How to put a grade to visual scanning
Written by Cheri Dotterer
The following is a transcript of the video.
Full word search
In this particular word search, we have borders around the letters all the way around. Not all word searches are going to come that way. This particular one is. Because they’re divided, it’s going to give a different perspective and a different impact on the student. I know some word searches, the letters are so close together and they’re so tiny, it’s harder for some students to see them. More white space, bigger letters, more spread out, are going to be much easier. And then, as far as time goes, the fewer, the words in the word bank, the happier some students will be.
a and e are circled
What I did in this particular slide that I’m sharing with you a technique that I use. I will hand the student the word search. I will cut the word bank off the bottom because right now what I’d like them to do is just find the letters. In this particular case, I picked a and e. You’ll see in the upper left quadrant, that there are eight letters. After I get the paper back from them, I will divide it. See the purple line and the green line. I take a look at how many of those eight letters they actually found. If they only found six of the eight, I do six out of eight, and then I will figure out the percentage.
I then will figure out the percentage of the entire paper, and I will compare the differences between that quadrant and the whole piece. If there is a quadrant that is significantly less than the rest of the quadrants, I want to take a look at what it is looking like with those students when they’re reading, when they’re doing math, when they’re writing. Are they having more trouble in that particular area?
I use the example of a math worksheet. A lot of times math worksheets are laid out very similar from one lesson to the next lesson, if they’re having trouble in a certain quadrant, for instance, like the bottom left is always a particular little item that you might want to have the students do, and they’re constantly having a struggle with that, we need to maybe take a look at their visual scanning and see if there’s anything that they can do to support their visual scanning. And maybe they need to be strengthening those muscles in their eyes because there might be a subsequent convergence insufficiency or a divergence insufficiency going on.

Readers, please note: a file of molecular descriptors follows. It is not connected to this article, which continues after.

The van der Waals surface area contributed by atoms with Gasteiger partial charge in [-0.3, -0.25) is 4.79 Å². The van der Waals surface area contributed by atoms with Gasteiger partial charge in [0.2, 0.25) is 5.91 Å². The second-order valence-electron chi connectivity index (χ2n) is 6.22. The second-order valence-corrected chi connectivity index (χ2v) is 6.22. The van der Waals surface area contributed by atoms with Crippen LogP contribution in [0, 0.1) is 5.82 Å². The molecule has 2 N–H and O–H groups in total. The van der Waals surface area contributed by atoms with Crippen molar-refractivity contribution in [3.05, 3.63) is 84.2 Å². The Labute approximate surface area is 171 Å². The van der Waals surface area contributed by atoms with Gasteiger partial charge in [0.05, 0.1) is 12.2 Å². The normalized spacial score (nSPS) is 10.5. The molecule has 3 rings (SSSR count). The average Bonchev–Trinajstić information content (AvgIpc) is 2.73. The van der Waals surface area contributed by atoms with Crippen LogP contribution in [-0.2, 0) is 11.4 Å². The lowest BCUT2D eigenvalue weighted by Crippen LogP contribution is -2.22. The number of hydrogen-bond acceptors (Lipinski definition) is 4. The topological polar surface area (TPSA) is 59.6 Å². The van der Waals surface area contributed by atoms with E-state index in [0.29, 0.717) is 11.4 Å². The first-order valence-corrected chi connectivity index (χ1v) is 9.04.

Another way that you can adapt a word search is when they’re looking at left to right and they’re not going all the way to the left or they’re not going all the way to the right, you can highlight the outsides of the word search with a bright color that’s contrasting to the word search. In this case, I used red. I like red because it’s so contrasting to the black, but that’s not always what you want to use. Depends on what the word search looks like. And then encourage them to go all the way back to the left.
One of the other things that I will do is I will take cardstock or note cards, and I will cut out a rectangle out of the notecard or the card stock that’s as long as the resource that we’re trying to find. In this particular case, I might use a three-quarter inch cardstock, or three-quarter inches, cutting out a rectangle out of the long way of the cardstock so that I can put it over one line and just go one line down the page over time. If you don’t have card stock, you can always just use another piece of paper and go on top and bottom to grade it down. You want to only use one piece of paper over time, but I always start out with two and I work my way down and eventually eliminate it. You can also, over time, open up the space. You might only have half of it covered when they’re looking at the top half. So just some ways that you can increase the amount that they have, the visual field that they see over time.
9 letters with arrows